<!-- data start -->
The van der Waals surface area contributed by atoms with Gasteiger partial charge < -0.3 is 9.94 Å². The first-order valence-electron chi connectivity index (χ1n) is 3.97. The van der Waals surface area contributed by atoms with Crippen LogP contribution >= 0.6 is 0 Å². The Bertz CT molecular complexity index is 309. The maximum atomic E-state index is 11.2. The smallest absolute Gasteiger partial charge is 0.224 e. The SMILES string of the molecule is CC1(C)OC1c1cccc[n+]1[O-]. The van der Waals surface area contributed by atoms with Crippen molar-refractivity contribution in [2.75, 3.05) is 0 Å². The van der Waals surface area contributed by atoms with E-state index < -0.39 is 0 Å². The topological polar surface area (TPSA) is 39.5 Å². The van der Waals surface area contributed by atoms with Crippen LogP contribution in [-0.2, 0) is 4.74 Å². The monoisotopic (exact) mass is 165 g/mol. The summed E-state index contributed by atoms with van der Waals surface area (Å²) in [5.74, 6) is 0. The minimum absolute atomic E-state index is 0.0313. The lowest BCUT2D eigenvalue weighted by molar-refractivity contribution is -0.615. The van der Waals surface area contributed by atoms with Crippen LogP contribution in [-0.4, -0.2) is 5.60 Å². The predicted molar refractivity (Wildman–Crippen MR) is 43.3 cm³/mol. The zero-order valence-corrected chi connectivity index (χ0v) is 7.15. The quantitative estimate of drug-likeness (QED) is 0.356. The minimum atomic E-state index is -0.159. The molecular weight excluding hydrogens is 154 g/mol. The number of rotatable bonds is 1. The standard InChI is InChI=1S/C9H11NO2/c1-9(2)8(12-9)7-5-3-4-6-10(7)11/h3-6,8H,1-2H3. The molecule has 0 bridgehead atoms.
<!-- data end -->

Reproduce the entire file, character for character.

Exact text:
The van der Waals surface area contributed by atoms with Gasteiger partial charge < -0.3 is 9.94 Å². The first-order valence-electron chi connectivity index (χ1n) is 3.97. The van der Waals surface area contributed by atoms with Crippen LogP contribution >= 0.6 is 0 Å². The Bertz CT molecular complexity index is 309. The maximum atomic E-state index is 11.2. The smallest absolute Gasteiger partial charge is 0.224 e. The SMILES string of the molecule is CC1(C)OC1c1cccc[n+]1[O-]. The van der Waals surface area contributed by atoms with Crippen molar-refractivity contribution in [2.75, 3.05) is 0 Å². The van der Waals surface area contributed by atoms with E-state index < -0.39 is 0 Å². The topological polar surface area (TPSA) is 39.5 Å². The van der Waals surface area contributed by atoms with Crippen LogP contribution in [-0.2, 0) is 4.74 Å². The monoisotopic (exact) mass is 165 g/mol. The summed E-state index contributed by atoms with van der Waals surface area (Å²) in [5.74, 6) is 0. The minimum absolute atomic E-state index is 0.0313. The lowest BCUT2D eigenvalue weighted by molar-refractivity contribution is -0.615. The van der Waals surface area contributed by atoms with Crippen LogP contribution in [-0.4, -0.2) is 5.60 Å². The predicted molar refractivity (Wildman–Crippen MR) is 43.3 cm³/mol. The zero-order valence-corrected chi connectivity index (χ0v) is 7.15. The quantitative estimate of drug-likeness (QED) is 0.356. The minimum atomic E-state index is -0.159. The molecular weight excluding hydrogens is 154 g/mol. The number of rotatable bonds is 1. The standard InChI is InChI=1S/C9H11NO2/c1-9(2)8(12-9)7-5-3-4-6-10(7)11/h3-6,8H,1-2H3. The molecule has 0 bridgehead atoms.